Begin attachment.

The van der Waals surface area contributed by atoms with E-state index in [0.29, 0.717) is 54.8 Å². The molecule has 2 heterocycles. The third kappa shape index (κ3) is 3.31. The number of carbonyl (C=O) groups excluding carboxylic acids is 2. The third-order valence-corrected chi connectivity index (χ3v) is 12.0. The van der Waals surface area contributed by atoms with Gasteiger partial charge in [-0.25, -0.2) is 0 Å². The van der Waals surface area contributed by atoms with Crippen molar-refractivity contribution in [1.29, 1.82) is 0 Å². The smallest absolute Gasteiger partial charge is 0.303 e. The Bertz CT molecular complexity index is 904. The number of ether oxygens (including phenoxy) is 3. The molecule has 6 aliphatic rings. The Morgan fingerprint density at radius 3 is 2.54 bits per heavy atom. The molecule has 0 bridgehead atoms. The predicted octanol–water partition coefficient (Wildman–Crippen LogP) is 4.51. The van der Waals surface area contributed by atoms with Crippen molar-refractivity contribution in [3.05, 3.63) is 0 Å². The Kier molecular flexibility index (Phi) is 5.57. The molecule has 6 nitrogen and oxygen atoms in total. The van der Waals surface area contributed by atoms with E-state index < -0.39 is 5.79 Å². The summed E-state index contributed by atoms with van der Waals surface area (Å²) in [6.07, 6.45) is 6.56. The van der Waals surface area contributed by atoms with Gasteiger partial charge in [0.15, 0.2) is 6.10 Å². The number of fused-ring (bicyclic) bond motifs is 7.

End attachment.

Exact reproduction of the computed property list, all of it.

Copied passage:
The van der Waals surface area contributed by atoms with E-state index in [0.29, 0.717) is 54.8 Å². The molecule has 2 heterocycles. The third kappa shape index (κ3) is 3.31. The number of carbonyl (C=O) groups excluding carboxylic acids is 2. The third-order valence-corrected chi connectivity index (χ3v) is 12.0. The van der Waals surface area contributed by atoms with Gasteiger partial charge in [-0.25, -0.2) is 0 Å². The van der Waals surface area contributed by atoms with Crippen molar-refractivity contribution in [1.29, 1.82) is 0 Å². The smallest absolute Gasteiger partial charge is 0.303 e. The Bertz CT molecular complexity index is 904. The number of ether oxygens (including phenoxy) is 3. The molecule has 6 aliphatic rings. The Morgan fingerprint density at radius 3 is 2.54 bits per heavy atom. The molecule has 0 bridgehead atoms. The predicted octanol–water partition coefficient (Wildman–Crippen LogP) is 4.51. The van der Waals surface area contributed by atoms with Crippen molar-refractivity contribution in [3.05, 3.63) is 0 Å². The Kier molecular flexibility index (Phi) is 5.57. The molecule has 6 nitrogen and oxygen atoms in total. The van der Waals surface area contributed by atoms with E-state index < -0.39 is 5.79 Å². The summed E-state index contributed by atoms with van der Waals surface area (Å²) in [6.07, 6.45) is 6.56. The van der Waals surface area contributed by atoms with Gasteiger partial charge in [0.15, 0.2) is 6.10 Å². The number of fused-ring (bicyclic) bond motifs is 7.